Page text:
Alright, freelancers – it’s time to confess! How many of you are guilty of not communicating regularly enough with your clients? Maybe you’re running behind on your deadline, and you’re too embarrassed to let your client know in a timely manner. Or maybe the client has done something to upset you, and you refuse to reply to one or two of their emails.
The truth is, people with poor communication skills often don’t even know they have them. A designer can be technically excellent, but if they fail to communicate with their client, they will not continue to get work. Today, we’re going to explore those communication “sins” that cause designers so much trouble, and how you can turn them around so that your clients will start rejoicing again.
Let’s face it – being a freelancer is a tough job. Sometimes your clients can aggravate you to the point where you want to scream at them or worse. However, if you’re on a job, it’s still your responsibility to keep the client up to date on your progress. If you don’t, you’re essentially stooping down to whatever level of immaturity you think they’re guilty of.
Remember that you have to earn your client’s trust, and regular communication is often the quickest way to do that. Many clients would much rather work with a so-so freelancer who is reliable and consistent, than a brilliant freelancer who can’t be counted on to communicate regularly. If you’re upset with your client for some reason, the best response is to request some sort of change in the terms of the project. Not getting paid enough? Ask the client if you can transition to a project or position that pays more. Simply want to quit? It’s better to cut your losses early and find a new client rather than suffer through a horrible project that will leave you drained of time, resources, and energy.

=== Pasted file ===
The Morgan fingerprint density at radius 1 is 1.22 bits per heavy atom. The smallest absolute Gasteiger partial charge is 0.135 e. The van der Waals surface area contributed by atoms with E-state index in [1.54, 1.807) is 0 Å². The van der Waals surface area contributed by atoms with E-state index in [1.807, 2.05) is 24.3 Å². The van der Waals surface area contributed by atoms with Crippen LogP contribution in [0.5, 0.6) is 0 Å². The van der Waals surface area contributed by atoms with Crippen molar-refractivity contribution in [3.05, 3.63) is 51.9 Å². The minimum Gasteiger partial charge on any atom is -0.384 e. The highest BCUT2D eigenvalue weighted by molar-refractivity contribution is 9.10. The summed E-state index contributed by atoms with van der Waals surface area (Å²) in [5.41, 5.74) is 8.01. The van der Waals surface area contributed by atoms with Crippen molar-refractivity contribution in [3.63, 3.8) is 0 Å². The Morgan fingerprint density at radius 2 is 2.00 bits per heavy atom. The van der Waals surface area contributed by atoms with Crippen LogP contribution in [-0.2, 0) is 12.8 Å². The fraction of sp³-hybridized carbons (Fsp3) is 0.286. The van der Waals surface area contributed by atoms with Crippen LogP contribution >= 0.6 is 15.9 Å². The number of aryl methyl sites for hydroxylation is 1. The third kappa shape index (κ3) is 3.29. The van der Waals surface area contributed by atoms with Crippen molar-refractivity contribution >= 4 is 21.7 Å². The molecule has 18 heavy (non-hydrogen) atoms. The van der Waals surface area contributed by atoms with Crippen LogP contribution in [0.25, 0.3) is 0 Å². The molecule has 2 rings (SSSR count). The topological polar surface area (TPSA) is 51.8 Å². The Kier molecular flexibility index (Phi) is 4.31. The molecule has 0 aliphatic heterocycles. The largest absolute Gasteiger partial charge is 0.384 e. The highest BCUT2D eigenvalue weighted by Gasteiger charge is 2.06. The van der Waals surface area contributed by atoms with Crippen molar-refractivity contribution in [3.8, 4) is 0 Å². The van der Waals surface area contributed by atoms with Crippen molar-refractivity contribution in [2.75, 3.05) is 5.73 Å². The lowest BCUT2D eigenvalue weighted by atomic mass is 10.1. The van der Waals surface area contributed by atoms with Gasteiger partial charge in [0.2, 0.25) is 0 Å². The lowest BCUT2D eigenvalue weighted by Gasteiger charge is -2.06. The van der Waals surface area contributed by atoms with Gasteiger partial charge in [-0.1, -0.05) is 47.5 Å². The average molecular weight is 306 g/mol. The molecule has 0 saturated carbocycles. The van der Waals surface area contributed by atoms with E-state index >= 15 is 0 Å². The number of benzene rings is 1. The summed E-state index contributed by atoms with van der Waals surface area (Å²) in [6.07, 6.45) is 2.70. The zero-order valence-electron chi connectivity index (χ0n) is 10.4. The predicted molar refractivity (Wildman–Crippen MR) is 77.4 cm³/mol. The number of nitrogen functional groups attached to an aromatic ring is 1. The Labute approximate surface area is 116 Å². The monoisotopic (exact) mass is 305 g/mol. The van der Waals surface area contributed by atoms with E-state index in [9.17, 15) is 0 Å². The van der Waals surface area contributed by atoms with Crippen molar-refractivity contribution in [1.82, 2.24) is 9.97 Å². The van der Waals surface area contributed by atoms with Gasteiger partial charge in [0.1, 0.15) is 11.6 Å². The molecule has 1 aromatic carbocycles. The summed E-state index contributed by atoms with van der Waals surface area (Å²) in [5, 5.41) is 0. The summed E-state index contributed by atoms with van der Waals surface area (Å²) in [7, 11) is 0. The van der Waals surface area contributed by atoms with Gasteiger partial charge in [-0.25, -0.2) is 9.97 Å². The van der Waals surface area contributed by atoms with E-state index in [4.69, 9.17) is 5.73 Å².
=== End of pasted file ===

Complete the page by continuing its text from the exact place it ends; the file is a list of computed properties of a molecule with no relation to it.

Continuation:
2. Making Them Think Too Much
Your client is paying you to think for them. Even if they don’t specifically put it in those terms, your goal as a freelancer should be to make the experience of working with you as painless and simple as possible. For the majority of back-and-forth correspondence with your client, all they should have to do is say “yes” or “no.” People get confused when they have too many options, so don’t make the client pick or choose or decide anything that’s unnecessary.